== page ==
NSString * defaultButtonLabel, 
                       NSString * alternateButtonLabel,
                       NSString * otherButtonLabel, 
                       NSWindow * docWindow, 
                       id modalDelegate, 
                       SEL didEndSelector, 
                       SEL didDismissSelector, 
                       void * contextInfo, 
                       NSString * message, 
                       ...)                         // printf args for message

This looks a bit daunting at first, but it's really not as difficult to use as it might look. Table 8-2 provides a brief parameter summary for NSBeginAlertSheet.

Table 8-2. NSBeginAlertSheet parameters

Parameter Description
The title of the sheet, displayed near the top of the sheet in a bold font.
The label for the sheet's default button, typically "OK".
The label for the sheet's alternate button, typically "Cancel".
The label for a third button. If you pass nil, only two buttons will appear on the sheet.
A reference to the window to which the sheet will be attached.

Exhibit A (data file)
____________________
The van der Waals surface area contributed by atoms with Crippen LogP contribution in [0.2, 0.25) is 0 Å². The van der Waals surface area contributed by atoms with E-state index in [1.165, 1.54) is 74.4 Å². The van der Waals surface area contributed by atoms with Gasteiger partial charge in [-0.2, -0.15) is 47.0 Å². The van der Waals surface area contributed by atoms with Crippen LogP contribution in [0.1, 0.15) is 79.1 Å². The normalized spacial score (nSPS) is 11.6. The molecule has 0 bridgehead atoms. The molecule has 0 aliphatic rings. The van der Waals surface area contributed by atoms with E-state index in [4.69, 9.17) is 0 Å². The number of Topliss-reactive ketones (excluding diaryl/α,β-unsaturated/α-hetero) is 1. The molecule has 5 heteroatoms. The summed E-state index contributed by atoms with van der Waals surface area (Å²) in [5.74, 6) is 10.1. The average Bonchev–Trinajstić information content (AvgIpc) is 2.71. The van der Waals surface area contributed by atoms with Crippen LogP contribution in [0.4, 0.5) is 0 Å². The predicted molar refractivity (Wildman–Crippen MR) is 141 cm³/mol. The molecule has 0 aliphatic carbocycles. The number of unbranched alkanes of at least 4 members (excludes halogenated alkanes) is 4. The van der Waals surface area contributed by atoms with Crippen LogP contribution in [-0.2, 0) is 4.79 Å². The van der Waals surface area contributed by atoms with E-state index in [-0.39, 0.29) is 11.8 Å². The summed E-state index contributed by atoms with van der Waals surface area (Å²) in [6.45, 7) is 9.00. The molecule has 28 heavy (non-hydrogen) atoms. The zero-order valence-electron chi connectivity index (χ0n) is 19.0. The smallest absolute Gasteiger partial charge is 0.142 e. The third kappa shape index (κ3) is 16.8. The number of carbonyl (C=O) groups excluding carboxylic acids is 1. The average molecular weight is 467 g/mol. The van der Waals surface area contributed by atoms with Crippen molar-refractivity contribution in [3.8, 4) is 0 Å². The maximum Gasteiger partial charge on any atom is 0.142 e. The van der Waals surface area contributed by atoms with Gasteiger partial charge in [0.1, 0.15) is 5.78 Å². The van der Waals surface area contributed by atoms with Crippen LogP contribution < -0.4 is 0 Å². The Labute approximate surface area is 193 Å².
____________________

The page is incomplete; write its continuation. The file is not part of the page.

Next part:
A reference to the object that will respond when the user dismisses the sheet.
A selector for a method implemented by the modalDelegate. The method will be invoked when the modal session is ended, but before the sheet is dismissed.
A selector for a method implemented by the modalDelegate. The method will be called after the sheet is dismissed. It is useful for any extra cleanup that might be necessary. Pass NULL if you don't need this functionality.
Additional data to pass to the modalDelegate as a parameter of the didEnd and didDismiss methods.
An optional message string that appears near the bottom of the sheet. The string can contain printf-style arguments such as %@, %s, and %i.

Edit the MyDelegate.mcode, replacing the windowShouldClose: method and adding the sheetClosed: method, as shown in Example 8-13.

Example 8-13. Changing MyDelegate.m to use sheets

#import "MyDelegate.h"

@implementation MyDelegate

- (BOOL)windowShouldClose:(NSWindow *)sender
    NSString * msg = @"Should this window close?";                        // 1
    SEL sel = @selector(sheetClosed:returnCode:contextInfo:);             // 2

    NSBeginAlertSheet(@"Close",       // title                            // 3
                      @"OK",          // default label
                      @"Cancel",      // alternate button label
                      nil,            // other button label